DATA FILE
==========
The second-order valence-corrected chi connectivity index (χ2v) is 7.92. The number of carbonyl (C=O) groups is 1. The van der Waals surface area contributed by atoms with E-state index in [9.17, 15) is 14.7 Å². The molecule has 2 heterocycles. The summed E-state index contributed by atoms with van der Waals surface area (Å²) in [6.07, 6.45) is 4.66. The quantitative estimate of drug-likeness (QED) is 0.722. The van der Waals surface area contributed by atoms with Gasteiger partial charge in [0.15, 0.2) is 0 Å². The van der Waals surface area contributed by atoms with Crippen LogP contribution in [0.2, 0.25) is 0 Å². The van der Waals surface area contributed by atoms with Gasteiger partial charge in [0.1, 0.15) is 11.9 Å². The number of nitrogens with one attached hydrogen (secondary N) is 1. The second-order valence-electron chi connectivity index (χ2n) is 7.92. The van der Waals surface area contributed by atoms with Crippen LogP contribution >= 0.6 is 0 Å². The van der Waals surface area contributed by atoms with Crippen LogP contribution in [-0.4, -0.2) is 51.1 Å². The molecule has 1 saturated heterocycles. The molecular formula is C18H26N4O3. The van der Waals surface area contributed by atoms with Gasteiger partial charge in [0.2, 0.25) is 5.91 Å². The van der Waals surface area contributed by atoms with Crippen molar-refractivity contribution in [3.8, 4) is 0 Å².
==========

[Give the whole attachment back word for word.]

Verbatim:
The second-order valence-corrected chi connectivity index (χ2v) is 7.92. The number of carbonyl (C=O) groups is 1. The van der Waals surface area contributed by atoms with E-state index in [9.17, 15) is 14.7 Å². The molecule has 2 heterocycles. The summed E-state index contributed by atoms with van der Waals surface area (Å²) in [6.07, 6.45) is 4.66. The quantitative estimate of drug-likeness (QED) is 0.722. The van der Waals surface area contributed by atoms with Gasteiger partial charge in [0.15, 0.2) is 0 Å². The van der Waals surface area contributed by atoms with Crippen LogP contribution in [0.2, 0.25) is 0 Å². The van der Waals surface area contributed by atoms with Gasteiger partial charge in [0.1, 0.15) is 11.9 Å². The number of nitrogens with one attached hydrogen (secondary N) is 1. The second-order valence-electron chi connectivity index (χ2n) is 7.92. The van der Waals surface area contributed by atoms with Crippen LogP contribution >= 0.6 is 0 Å². The van der Waals surface area contributed by atoms with Crippen LogP contribution in [-0.4, -0.2) is 51.1 Å². The molecule has 1 saturated heterocycles. The molecular formula is C18H26N4O3. The van der Waals surface area contributed by atoms with Gasteiger partial charge in [0.2, 0.25) is 5.91 Å². The van der Waals surface area contributed by atoms with Crippen molar-refractivity contribution in [3.8, 4) is 0 Å².